What makes a company great?

It was my junior year in college that I picked up this free issue of BusinessWeek. It had a special section about Silicon Valley, and reading it was like an epiphany. It was amazing to read about unconventional folks, mavericks, and renegades were truly shaping our world. They were because after the industrial age, we live in formation age and these companies were creating innovative software and hardware that were fueling and driving information age. I wanted to be one of them, creating a company that would change the world and perhaps make a lot of money on the side. But, I wasn’t sure how I would go about doing it. I was naive and still trying to figure out my place in this relatively new world, having immigrated to US just about seven years ago.

Well, I had an opportunity to work for startups in the Silicon Valley, and it was during this time that I became fascinated with high-tech marketing, thanks to VP of Engineering at Caspian Networks who recommended Geoffrey Moore’s Crossing the Chasm. He is now founder and CEO of Ethernet fabric company. Since then, I wanted to move onto product marketing area, but the opportunity didn’t arise until 2004.

I had a chance to work for Samsung Electronics in Korea. It wasn’t an easy decision. It took me three months to decide. I’ve heard some horror stories about harsh treatment from jealous colleagues and cultural shock experienced by Korean Americans who went to work for a company in their mother land. Also, they were going into a very tough market, router market where Cisco owns 70% market share in all segments and 95% in mid-range segment. Other big telecommunications companies like Nortel, Alcatel and Lucent tried to challenge Cisco, but all failed. What I liked about Samsung was that it had huge amount of cash. If Samsung were in the game to win, it was going to be a long battle that would require lots of cash.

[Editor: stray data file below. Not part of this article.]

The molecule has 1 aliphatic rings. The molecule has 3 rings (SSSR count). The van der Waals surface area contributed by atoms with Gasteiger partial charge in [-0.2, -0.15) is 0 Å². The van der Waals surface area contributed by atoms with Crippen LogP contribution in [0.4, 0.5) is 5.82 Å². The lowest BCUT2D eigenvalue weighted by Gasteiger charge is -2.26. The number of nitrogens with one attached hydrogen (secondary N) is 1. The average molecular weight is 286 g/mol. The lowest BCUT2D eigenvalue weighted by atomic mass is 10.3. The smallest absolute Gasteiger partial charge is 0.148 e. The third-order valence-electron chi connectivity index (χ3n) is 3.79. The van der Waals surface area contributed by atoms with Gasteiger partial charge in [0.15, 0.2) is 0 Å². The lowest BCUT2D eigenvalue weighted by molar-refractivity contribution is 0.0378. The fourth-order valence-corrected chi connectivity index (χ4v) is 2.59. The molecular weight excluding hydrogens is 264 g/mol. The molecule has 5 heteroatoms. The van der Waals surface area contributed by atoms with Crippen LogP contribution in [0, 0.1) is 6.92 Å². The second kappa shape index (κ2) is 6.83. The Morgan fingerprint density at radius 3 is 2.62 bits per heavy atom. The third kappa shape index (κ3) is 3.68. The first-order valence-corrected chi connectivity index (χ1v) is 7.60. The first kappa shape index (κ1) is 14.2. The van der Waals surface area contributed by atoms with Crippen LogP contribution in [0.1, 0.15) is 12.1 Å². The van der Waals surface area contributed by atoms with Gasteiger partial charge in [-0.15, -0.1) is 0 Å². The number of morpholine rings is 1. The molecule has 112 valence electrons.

But, what I faced was quite dismal. Samsung, a large company in all aspects with 200K+ employees worldwide, truly exhibited everything you could expect from a large company. Working there was living the words of Clayton Christensen‘s Innovator’s Dilemma. And we are not even talking about a disruptive innovation. Actually, most of the leading Samsung products happen to be with sustaining technologies instead, like more dense memories or phones packed with more and more advanced features. Clayton Christensen’s definition of disruptive technology is not radically different technology, but entirely different application of current or new technology targeting entirely different market.

I am a Korean American, and I am somewhat passionate about Korean companies. In the back of my mind, I thought my high-tech marketing knowledge with heavy experiences in data networking and in startups, I could make a real impact and be the real change agent at Samsung. It didn’t happen, and I could spend another full post on why. At any rate, in the light of iPhone’s huge initial success, selling out 500K units last week, I wondered how come no Korean company, with heavy chips on their shoulder and arrogance could not create such “iconic” product that people could get really passionate about. Other foreign companies have done it. Sony certainly has done it…., many times with Walkman, Playstation, etc. According to Tony Seba and in his book, Winners Take All, success of Apple’s iPod could be attributed to creation of “whole product”. iPod was only successful with iTune application and iTune store by providing users a complete digital music experience. iPhone might actually fail because of poor experience with AT&T. Wireless carrier matters a lot to create “whole product” of a cellular phone since poor cellular quality will hinder users from positive experience.

I think it’s useless to exclaim R&D or technical strength if you cannot exploit it and lose in the market. To win in the market, you have to know the market. Peter Drucker once said that “The aim of marketing is to know and understand the customer so well the product or service fits him and sells itself.” Perhaps the problem with these Korean companies and why they have not been able to create an iconic product is that they do not know the market.

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